So many times you get the notion that your loaf, which you expended a long time nourishing with care and love, has to be put aside for a bit of slow time in the fridge retarding. Of course you expect all the buttons of perfection have been pressed. Which means you expect it to come out perfectly. All to say that it's a painful blow when, in the end, it turns out less than a perfect God-like creation and more of a "B" movie monster, say of the power a distorted giant turtle head popping out it's head. (For inspiration on such imagery, let's blame it on the over abundance of bad religious movies on television this weekend).
Soooo, frustrated by the lack of a perfect loaf, (specimen above), I sought sage advice and a few pointers from a fellow home baker. With both patient mentoring and skills of one of those elementary school teachers who tried to teach a stubborn student like me, she has taken mercy on this "lazy baker", and offered a few hints that I possibly forgot during my bread baking classes.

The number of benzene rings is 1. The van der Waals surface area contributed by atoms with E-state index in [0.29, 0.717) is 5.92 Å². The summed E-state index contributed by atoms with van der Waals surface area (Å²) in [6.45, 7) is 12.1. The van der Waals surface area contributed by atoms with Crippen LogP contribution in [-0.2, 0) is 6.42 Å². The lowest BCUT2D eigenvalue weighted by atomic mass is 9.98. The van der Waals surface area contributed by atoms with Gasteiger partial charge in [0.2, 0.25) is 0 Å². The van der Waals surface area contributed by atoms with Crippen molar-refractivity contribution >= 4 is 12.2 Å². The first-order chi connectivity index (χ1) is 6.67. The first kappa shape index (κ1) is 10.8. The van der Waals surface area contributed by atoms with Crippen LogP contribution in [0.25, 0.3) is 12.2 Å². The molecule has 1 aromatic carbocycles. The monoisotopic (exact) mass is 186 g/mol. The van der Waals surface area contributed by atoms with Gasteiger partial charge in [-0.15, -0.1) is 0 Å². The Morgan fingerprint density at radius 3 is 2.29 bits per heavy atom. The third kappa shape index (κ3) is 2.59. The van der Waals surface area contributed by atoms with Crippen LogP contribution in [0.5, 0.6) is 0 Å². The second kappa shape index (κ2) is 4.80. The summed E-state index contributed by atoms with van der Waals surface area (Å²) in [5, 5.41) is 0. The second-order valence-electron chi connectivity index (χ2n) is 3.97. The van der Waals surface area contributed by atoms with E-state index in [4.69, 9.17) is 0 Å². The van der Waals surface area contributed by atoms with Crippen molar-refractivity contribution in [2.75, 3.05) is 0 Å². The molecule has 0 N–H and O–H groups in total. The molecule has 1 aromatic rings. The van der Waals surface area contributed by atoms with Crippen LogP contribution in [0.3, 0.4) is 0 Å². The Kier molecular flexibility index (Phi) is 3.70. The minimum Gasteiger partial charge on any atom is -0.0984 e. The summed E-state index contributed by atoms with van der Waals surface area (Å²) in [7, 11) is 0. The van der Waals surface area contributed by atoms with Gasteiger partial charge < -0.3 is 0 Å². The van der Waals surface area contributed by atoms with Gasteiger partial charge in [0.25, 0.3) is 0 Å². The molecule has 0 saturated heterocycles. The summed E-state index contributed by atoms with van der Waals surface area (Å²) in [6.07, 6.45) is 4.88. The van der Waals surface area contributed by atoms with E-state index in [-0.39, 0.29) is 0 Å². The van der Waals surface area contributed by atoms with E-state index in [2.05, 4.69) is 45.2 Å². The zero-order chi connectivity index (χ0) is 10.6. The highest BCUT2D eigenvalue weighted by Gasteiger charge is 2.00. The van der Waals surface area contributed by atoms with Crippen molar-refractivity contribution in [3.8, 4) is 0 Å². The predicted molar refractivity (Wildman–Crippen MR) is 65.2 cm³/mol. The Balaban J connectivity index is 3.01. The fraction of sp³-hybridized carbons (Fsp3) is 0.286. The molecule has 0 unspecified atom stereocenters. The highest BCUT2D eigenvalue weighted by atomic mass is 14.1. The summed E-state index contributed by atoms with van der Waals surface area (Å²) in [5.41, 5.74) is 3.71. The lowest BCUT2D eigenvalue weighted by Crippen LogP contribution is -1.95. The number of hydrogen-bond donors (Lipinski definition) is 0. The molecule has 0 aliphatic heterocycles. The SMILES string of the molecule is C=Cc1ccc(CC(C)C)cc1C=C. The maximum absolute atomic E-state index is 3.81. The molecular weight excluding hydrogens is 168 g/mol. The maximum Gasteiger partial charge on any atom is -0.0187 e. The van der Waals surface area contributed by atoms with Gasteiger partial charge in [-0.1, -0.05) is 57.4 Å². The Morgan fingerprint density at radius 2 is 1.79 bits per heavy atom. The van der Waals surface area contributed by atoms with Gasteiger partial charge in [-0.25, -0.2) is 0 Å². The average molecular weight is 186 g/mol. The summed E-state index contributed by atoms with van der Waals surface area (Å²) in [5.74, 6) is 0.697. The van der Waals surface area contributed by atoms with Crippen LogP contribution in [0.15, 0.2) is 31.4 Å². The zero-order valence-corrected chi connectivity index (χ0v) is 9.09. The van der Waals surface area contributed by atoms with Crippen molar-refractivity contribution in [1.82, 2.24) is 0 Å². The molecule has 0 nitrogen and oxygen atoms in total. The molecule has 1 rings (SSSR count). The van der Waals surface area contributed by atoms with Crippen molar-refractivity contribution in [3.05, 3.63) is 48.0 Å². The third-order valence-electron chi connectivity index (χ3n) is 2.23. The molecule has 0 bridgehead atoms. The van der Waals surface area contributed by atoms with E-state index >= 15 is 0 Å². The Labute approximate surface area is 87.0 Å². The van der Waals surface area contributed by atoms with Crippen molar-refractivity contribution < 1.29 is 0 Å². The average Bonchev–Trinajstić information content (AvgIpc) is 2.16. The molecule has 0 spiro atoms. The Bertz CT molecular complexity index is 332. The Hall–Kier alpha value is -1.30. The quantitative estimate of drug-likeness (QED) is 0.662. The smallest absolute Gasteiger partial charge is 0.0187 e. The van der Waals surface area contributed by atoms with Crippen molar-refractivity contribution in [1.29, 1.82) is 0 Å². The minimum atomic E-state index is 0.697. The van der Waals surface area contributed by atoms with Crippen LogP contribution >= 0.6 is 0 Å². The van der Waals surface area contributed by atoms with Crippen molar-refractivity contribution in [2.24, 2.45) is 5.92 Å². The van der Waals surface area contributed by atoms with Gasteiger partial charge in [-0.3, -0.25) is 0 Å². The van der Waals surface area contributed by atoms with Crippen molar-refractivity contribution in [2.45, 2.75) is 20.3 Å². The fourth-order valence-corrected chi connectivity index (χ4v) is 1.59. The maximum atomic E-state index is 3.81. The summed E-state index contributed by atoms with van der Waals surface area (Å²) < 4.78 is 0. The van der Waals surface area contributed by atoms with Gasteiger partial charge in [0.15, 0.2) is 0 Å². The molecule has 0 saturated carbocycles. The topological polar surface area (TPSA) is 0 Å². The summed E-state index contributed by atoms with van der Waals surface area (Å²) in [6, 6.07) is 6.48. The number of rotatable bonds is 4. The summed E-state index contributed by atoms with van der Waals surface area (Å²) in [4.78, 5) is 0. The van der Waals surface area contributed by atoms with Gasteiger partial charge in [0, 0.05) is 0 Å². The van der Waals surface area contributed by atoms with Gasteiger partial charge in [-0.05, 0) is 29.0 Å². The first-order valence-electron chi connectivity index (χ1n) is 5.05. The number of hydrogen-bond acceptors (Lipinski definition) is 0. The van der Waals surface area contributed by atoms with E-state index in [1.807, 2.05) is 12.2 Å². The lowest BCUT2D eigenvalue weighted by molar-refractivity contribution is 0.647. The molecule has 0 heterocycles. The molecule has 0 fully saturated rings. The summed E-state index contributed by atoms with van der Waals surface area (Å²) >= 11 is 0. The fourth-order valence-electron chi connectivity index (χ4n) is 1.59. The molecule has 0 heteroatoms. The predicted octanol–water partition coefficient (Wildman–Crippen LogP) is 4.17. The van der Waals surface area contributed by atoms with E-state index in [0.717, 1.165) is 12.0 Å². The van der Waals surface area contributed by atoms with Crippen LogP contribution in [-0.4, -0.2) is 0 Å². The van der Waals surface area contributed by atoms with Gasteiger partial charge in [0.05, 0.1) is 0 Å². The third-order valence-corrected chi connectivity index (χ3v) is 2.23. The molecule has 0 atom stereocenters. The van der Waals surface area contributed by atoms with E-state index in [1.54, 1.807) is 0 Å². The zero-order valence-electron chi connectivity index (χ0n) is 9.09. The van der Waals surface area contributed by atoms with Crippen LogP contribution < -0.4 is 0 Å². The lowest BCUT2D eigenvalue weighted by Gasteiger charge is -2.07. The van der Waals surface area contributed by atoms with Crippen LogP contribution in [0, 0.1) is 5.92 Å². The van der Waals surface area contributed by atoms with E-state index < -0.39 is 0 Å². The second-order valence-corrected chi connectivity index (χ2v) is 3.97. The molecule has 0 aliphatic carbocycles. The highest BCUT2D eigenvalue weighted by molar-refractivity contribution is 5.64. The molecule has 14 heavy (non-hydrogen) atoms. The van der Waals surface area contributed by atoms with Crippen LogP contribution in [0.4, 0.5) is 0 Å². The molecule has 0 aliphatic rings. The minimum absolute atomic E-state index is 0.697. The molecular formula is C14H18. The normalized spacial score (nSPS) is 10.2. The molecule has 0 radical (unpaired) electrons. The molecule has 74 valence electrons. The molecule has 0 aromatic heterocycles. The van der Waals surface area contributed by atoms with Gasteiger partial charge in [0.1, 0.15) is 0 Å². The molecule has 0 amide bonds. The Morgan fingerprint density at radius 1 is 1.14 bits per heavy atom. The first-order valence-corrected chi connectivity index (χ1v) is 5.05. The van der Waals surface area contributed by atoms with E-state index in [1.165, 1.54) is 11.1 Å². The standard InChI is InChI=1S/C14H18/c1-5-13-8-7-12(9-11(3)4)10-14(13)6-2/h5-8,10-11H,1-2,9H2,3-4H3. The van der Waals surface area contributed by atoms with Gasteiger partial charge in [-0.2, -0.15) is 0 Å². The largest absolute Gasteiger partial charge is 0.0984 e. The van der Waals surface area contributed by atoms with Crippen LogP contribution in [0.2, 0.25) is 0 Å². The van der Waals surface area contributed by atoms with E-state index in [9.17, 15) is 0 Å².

1.) Put in retarder (50F) at room temp immediately after shaping for 16 hours, then 2 hours at room temp, then bake.
2.) After shaping proof 3 hours at room temperature and put overnight in cooler (not retarder), then bake right away.
*Just remember those times are specific for a miche formula and size; your times might vary depending on your formula and size of your loaf
Retarding dough is a process I am still trying to work out, at least what works best for my schedule and for the best bread.There are several sources you can find varying methods, it seems everyone has an opinion or variant.
Moral of the story? Spend a couple minutes of your time jotting down notes. Maybe insert a thermometer in your dough. And check the flour and water temp. Capisca? All these simple steps can make for a better loaf, even better then the ones you consider your best!
Proofing Sheet: A simple tool for a better bake.